The actions of cholecystokinin octapeptide (CCK) on the membrane properties of mouse spinal neurons grown in monolayer culture were examined using intracellular recording techniques. In a subpopulation of cells, application of CCK (0.2-100 μM) by pressure ejection from micropipettes produced a small (∼2 mV) membrane depolarization that was accompanied by a decrease in membrane conductance (∼11 percent). These effects were associated with an enhanced tendency of the cells to generate action potentials when stimulated with intracellular depolarizing current. The unsulfated analog of CCK, which possesses weak biological activity in the gut, had little or no effect on cultured spinal neurons. A number of differences were noted between the responses to CCK and the excitatory amino acid glutamate. First, the effects of CCK were more delayed in onset (∼17 sec) and prolonged in duration (∼124 sec). Second, the depolarizations produced by glutamate were of larger magnitude and associated with variable effects on membrane conductance. Third, the response to CCK showed tachyphylaxis with repeated applications whereas glutamate remained effective as often as it was applied. It is concluded that CCK facilitates the excitability of spinal neurons in a manner distinct from that of the conventional excitant glutamate.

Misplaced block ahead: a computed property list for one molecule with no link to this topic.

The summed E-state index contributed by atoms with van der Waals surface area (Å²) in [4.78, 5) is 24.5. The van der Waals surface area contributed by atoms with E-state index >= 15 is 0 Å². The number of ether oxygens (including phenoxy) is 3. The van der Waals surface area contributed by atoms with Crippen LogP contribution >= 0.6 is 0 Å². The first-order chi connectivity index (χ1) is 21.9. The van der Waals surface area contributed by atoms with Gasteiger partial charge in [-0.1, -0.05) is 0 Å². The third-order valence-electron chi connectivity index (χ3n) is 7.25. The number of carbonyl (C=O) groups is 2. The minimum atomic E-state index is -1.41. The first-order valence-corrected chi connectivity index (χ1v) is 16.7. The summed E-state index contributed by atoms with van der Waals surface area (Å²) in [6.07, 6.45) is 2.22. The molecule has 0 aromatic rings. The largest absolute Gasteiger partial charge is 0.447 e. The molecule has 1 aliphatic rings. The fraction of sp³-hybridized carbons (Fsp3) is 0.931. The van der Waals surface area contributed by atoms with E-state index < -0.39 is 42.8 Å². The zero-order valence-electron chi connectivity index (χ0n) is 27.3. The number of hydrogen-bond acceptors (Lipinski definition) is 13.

- Cell culture
- Cholecystokinin octapeptide
- Intracellular recording
- Spinal cord
- Unsulphated cholecystokinin octapeptide
ASJC Scopus subject areas
- Cellular and Molecular Neuroscience